Claimed to be the first banking chatbot in Southeast Asia, CIMB EVA was designed to make the bank’s online banking services accessible through a chat interface. This project provided a secure two-way messaging system that acts as a virtual advisor to help customers manage their daily banking needs. Its user interface was designed to be simple and intuitive, mirrors a typical chat app to reduce adoption barriers in navigations and transactions. This is a cross-channel platform implemented as an app which is initially scheduled to be available across branches, the internet, and via mobile. Built on the CIMB Clicks platform, EVA was initially launched as a minimum viable product, and additional functions are planned to be added to it.
Natural language processing technology has limitations and the chatbot capabilities need time to evolve to be able to process complex transactions and conversations. The chatbots, especially in banking not only need to "contextually" understand and respond to the question effectively without any error, but also need to have a personalised touch in the conversation. Most chatbots are still learning to handle “real life scenarios”.
CIMB implemented EVA as an initial experiment and is now gradually expanding its capabilities to include more features. As of now, EVA is able to answer general enquiries on account portfolio, track finances on-the-go, transfer funds, pay bills including for JomPAY (Malaysia’s national bill payment scheme), and reload mobile phone prepaid packages. Among these transactions, account enquiry remains the most popular feature, and fund transfers accounted for more than half of total transactions.
EVA can perform transactions through simple texts and chat, as compared to many other chatbots that are focused mainly on inquiries. It also comes with a messenger feature, allowing customers to receive notifications on their account activities, real-time alerts, as well as the latest offers from CIMB. The bank plans to add other features such as a comprehensive personal finance management function by the end of 2017.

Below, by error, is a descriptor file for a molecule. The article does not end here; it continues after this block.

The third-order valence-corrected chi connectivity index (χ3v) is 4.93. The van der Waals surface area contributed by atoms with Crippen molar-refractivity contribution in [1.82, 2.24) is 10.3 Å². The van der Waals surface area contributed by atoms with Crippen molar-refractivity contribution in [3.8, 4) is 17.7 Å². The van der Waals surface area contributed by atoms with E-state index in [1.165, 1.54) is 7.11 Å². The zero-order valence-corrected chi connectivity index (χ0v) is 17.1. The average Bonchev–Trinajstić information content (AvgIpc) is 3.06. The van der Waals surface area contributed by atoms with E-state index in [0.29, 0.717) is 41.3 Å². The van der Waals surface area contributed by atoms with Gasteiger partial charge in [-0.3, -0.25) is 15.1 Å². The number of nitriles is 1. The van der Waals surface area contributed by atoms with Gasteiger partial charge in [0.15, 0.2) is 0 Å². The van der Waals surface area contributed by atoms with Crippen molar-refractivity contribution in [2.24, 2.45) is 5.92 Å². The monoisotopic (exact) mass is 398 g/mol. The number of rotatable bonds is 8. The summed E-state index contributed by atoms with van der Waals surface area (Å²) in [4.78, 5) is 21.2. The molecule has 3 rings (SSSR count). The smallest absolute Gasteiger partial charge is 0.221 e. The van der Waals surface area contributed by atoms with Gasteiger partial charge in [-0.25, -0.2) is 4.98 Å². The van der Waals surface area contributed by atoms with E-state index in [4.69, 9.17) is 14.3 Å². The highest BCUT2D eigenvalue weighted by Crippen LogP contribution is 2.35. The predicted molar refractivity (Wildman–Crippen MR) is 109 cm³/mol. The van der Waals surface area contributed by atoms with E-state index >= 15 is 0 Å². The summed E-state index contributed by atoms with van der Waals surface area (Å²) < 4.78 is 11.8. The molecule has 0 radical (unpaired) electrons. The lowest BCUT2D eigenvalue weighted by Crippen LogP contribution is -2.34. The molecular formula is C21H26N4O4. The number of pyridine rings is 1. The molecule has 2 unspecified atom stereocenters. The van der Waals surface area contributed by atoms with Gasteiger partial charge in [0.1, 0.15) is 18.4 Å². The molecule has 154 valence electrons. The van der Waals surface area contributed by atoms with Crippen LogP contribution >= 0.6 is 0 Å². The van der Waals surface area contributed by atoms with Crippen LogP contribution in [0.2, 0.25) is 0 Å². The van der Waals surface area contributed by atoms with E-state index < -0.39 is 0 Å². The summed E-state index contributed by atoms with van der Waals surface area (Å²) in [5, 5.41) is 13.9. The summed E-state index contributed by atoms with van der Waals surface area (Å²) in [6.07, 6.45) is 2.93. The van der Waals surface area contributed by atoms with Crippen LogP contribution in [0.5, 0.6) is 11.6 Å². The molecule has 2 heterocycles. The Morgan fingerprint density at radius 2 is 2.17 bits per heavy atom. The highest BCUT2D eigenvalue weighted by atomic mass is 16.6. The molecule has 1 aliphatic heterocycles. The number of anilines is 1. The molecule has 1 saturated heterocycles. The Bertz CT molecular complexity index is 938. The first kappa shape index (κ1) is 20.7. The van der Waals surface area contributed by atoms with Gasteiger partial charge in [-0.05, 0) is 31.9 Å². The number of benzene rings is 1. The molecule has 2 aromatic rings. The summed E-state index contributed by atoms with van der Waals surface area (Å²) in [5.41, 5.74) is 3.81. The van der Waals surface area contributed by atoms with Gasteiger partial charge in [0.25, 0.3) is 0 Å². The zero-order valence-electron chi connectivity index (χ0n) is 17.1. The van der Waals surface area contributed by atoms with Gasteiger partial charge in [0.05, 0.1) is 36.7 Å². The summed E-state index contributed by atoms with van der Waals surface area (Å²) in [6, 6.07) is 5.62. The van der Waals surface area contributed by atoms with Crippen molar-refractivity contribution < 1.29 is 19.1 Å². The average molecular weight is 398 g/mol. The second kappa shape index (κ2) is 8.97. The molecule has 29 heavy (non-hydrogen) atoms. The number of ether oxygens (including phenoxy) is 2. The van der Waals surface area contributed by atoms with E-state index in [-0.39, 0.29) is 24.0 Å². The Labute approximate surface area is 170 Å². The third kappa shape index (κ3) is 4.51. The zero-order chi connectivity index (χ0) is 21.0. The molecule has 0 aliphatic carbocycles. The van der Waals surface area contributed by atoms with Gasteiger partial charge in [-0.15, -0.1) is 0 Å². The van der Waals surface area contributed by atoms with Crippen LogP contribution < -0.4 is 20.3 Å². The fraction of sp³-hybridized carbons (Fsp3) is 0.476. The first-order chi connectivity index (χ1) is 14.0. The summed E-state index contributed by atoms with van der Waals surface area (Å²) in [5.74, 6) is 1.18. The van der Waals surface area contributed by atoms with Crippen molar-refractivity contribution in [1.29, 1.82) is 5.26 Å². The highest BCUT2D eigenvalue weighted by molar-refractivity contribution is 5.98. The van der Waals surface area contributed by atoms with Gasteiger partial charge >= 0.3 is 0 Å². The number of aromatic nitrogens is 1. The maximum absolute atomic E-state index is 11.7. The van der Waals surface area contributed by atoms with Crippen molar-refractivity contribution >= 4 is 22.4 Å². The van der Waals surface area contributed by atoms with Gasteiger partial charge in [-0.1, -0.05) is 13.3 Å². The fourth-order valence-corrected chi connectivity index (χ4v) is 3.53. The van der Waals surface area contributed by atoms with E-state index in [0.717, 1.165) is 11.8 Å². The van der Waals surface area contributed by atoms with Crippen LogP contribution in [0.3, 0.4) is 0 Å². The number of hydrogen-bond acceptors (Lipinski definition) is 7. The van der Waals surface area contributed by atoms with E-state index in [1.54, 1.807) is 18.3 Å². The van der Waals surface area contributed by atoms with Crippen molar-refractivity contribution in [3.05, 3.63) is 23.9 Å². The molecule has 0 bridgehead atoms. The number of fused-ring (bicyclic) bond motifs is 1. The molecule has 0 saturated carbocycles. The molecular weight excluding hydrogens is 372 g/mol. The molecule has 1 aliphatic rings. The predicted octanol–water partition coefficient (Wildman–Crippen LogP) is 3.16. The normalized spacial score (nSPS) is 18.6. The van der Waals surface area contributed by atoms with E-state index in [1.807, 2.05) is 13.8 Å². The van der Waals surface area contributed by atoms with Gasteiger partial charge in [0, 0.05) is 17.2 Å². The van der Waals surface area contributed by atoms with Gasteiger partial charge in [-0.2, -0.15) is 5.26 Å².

The new system, which comes with transactional features, targeting seven million customers, was awarded the "Best Self Service Banking Project" during The Asian Banker Technology Innovation Awards 2017 and “Internet Banking Product of the Year” for Asia during The Asian Banker International Excellence in Retail Financial Services Awards Programme 2017.
Built in-house without an external vendor, CIMB EVA’s technical architecture is designed to modularise the message types and adopt a service-based architecture. Built on an open application programming interface (API) platform, the technology allowed the bank to enhance functional features and service capabilities by adding layers of technology and enabling easy integration with financial technology.
It is currently deployed in Malaysia and is planned to be implemented in other countries within the CIMB Group. There are certain limitations to its applicability across devices as only the bank’s online and mobile banking customers with devices operating on iOS 8.1 or Android 4.1 platforms and above can use this facility. The system works only in "online" mode and leverages existing internet and mobile banking security and anti-fraud measures. Internet banking login is required to access customer accounts and a one-time password (OTP) is needed for each open transaction. For fund transfers, the bank uses a two-factor authentication using short messaging system (SMS).
In a unique approach during the project development phase, the bank merged its technology and business teams to ensure that the solution being offered is customer-centric. The development process of CIMB EVA took about four months and was piloted across a closed group of internal users in August 2016. In the subsequent months, the bank sought regulatory approvals, trained its support teams, and developed marketing collaterals. EVA was formally launched to the public in December 2016.
Less than a year since its launch, CIMB EVA generated about 130,000 downloads and around 300,000 transactions, yet to drive significant adoption among retail users. The platform still has to gain significant traction in Malaysia’s huge digital banking market as the bank alone has over 3 million digital banking customers. The chatbot would need dedicated resources that can redefine rules and shape its capabilities and performance over time to expand its application.
The bank believes that its current performance translates to higher customer engagement and loyalty. “CIMB EVA helps us respond to basic customer needs such as account balance enquiries and the ‘24/7’ mode of the system helped improve customer satisfaction substantially,” Gupta shared.